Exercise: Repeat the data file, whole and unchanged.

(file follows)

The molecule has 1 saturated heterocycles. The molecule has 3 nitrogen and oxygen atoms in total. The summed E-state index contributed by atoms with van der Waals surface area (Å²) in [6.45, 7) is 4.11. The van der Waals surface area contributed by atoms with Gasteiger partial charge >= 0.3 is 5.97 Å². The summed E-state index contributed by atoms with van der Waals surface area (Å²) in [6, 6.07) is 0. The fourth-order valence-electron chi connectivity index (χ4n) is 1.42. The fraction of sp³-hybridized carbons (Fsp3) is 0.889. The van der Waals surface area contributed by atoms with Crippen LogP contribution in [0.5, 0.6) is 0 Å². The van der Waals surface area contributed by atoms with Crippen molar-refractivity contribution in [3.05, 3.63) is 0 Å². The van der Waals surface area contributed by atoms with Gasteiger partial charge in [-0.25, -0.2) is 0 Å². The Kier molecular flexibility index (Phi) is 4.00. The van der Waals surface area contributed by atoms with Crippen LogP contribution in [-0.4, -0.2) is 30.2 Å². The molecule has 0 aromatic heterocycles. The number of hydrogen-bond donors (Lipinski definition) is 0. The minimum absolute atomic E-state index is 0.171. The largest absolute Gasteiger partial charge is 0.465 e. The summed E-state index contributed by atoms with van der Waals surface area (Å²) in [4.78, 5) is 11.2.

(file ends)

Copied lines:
The molecule has 1 saturated heterocycles. The molecule has 3 nitrogen and oxygen atoms in total. The summed E-state index contributed by atoms with van der Waals surface area (Å²) in [6.45, 7) is 4.11. The van der Waals surface area contributed by atoms with Gasteiger partial charge >= 0.3 is 5.97 Å². The summed E-state index contributed by atoms with van der Waals surface area (Å²) in [6, 6.07) is 0. The fourth-order valence-electron chi connectivity index (χ4n) is 1.42. The fraction of sp³-hybridized carbons (Fsp3) is 0.889. The van der Waals surface area contributed by atoms with Crippen LogP contribution in [0.5, 0.6) is 0 Å². The van der Waals surface area contributed by atoms with Crippen molar-refractivity contribution in [3.05, 3.63) is 0 Å². The van der Waals surface area contributed by atoms with Gasteiger partial charge in [-0.25, -0.2) is 0 Å². The Kier molecular flexibility index (Phi) is 4.00. The van der Waals surface area contributed by atoms with Crippen LogP contribution in [-0.4, -0.2) is 30.2 Å². The molecule has 0 aromatic heterocycles. The number of hydrogen-bond donors (Lipinski definition) is 0. The minimum absolute atomic E-state index is 0.171. The largest absolute Gasteiger partial charge is 0.465 e. The summed E-state index contributed by atoms with van der Waals surface area (Å²) in [4.78, 5) is 11.2.